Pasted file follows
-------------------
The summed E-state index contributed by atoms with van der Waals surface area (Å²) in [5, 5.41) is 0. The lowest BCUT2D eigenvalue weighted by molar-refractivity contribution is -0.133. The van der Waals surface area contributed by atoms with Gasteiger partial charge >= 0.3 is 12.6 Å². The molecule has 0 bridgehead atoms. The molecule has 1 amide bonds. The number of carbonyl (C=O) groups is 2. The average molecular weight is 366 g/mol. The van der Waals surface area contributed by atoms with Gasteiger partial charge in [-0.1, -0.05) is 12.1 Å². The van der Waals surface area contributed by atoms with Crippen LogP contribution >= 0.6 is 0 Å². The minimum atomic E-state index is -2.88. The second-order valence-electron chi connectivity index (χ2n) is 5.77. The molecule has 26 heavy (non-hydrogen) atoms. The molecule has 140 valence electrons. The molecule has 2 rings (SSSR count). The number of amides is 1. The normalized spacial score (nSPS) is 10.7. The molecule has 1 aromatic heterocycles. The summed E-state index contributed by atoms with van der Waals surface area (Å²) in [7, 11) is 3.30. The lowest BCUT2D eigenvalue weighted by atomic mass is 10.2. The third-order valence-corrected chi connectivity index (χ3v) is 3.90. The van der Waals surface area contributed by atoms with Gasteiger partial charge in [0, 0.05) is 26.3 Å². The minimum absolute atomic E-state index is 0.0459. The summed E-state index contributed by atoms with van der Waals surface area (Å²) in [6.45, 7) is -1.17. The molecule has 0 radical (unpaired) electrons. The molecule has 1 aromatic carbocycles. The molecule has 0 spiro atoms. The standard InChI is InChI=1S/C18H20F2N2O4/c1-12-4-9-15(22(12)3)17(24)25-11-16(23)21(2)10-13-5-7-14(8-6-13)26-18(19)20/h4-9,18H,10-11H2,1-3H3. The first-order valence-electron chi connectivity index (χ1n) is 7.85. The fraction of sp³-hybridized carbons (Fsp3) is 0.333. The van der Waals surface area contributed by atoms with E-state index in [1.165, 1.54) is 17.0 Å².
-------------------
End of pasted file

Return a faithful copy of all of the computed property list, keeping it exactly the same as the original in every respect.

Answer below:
The summed E-state index contributed by atoms with van der Waals surface area (Å²) in [5, 5.41) is 0. The lowest BCUT2D eigenvalue weighted by molar-refractivity contribution is -0.133. The van der Waals surface area contributed by atoms with Gasteiger partial charge >= 0.3 is 12.6 Å². The molecule has 0 bridgehead atoms. The molecule has 1 amide bonds. The number of carbonyl (C=O) groups is 2. The average molecular weight is 366 g/mol. The van der Waals surface area contributed by atoms with Gasteiger partial charge in [-0.1, -0.05) is 12.1 Å². The van der Waals surface area contributed by atoms with Crippen LogP contribution >= 0.6 is 0 Å². The minimum atomic E-state index is -2.88. The second-order valence-electron chi connectivity index (χ2n) is 5.77. The molecule has 26 heavy (non-hydrogen) atoms. The molecule has 140 valence electrons. The molecule has 2 rings (SSSR count). The number of amides is 1. The normalized spacial score (nSPS) is 10.7. The molecule has 1 aromatic heterocycles. The summed E-state index contributed by atoms with van der Waals surface area (Å²) in [7, 11) is 3.30. The lowest BCUT2D eigenvalue weighted by atomic mass is 10.2. The third-order valence-corrected chi connectivity index (χ3v) is 3.90. The van der Waals surface area contributed by atoms with Gasteiger partial charge in [0, 0.05) is 26.3 Å². The minimum absolute atomic E-state index is 0.0459. The summed E-state index contributed by atoms with van der Waals surface area (Å²) in [6.45, 7) is -1.17. The molecule has 0 radical (unpaired) electrons. The molecule has 1 aromatic carbocycles. The molecule has 0 spiro atoms. The standard InChI is InChI=1S/C18H20F2N2O4/c1-12-4-9-15(22(12)3)17(24)25-11-16(23)21(2)10-13-5-7-14(8-6-13)26-18(19)20/h4-9,18H,10-11H2,1-3H3. The first-order valence-electron chi connectivity index (χ1n) is 7.85. The fraction of sp³-hybridized carbons (Fsp3) is 0.333. The van der Waals surface area contributed by atoms with E-state index in [1.165, 1.54) is 17.0 Å².